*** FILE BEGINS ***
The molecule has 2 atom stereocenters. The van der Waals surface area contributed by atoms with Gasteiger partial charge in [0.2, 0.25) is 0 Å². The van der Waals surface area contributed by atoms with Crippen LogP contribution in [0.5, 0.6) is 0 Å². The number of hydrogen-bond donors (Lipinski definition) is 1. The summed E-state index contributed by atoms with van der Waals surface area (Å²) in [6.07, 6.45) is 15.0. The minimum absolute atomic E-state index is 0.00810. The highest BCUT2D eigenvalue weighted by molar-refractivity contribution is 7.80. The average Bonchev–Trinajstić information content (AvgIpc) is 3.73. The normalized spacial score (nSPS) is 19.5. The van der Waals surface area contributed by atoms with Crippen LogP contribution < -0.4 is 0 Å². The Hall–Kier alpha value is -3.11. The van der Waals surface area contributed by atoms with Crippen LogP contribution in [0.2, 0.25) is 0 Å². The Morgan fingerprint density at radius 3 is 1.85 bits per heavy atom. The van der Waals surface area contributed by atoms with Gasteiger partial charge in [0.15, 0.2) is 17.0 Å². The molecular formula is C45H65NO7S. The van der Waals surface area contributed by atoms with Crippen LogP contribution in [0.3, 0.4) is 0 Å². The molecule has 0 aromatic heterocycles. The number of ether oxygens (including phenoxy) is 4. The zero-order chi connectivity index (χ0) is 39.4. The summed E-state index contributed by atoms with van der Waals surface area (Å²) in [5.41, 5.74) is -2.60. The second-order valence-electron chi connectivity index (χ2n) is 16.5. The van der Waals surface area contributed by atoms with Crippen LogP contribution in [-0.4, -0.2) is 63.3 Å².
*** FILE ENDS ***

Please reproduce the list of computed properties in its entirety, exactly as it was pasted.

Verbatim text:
The molecule has 2 atom stereocenters. The van der Waals surface area contributed by atoms with Gasteiger partial charge in [0.2, 0.25) is 0 Å². The van der Waals surface area contributed by atoms with Crippen LogP contribution in [0.5, 0.6) is 0 Å². The number of hydrogen-bond donors (Lipinski definition) is 1. The summed E-state index contributed by atoms with van der Waals surface area (Å²) in [6.07, 6.45) is 15.0. The minimum absolute atomic E-state index is 0.00810. The highest BCUT2D eigenvalue weighted by molar-refractivity contribution is 7.80. The average Bonchev–Trinajstić information content (AvgIpc) is 3.73. The normalized spacial score (nSPS) is 19.5. The van der Waals surface area contributed by atoms with Crippen LogP contribution < -0.4 is 0 Å². The Hall–Kier alpha value is -3.11. The van der Waals surface area contributed by atoms with Crippen LogP contribution in [0.2, 0.25) is 0 Å². The Morgan fingerprint density at radius 3 is 1.85 bits per heavy atom. The van der Waals surface area contributed by atoms with Gasteiger partial charge in [0.15, 0.2) is 17.0 Å². The molecular formula is C45H65NO7S. The van der Waals surface area contributed by atoms with Crippen LogP contribution in [0.3, 0.4) is 0 Å². The molecule has 0 aromatic heterocycles. The number of ether oxygens (including phenoxy) is 4. The zero-order chi connectivity index (χ0) is 39.4. The summed E-state index contributed by atoms with van der Waals surface area (Å²) in [5.41, 5.74) is -2.60. The second-order valence-electron chi connectivity index (χ2n) is 16.5. The van der Waals surface area contributed by atoms with Crippen LogP contribution in [-0.4, -0.2) is 63.3 Å².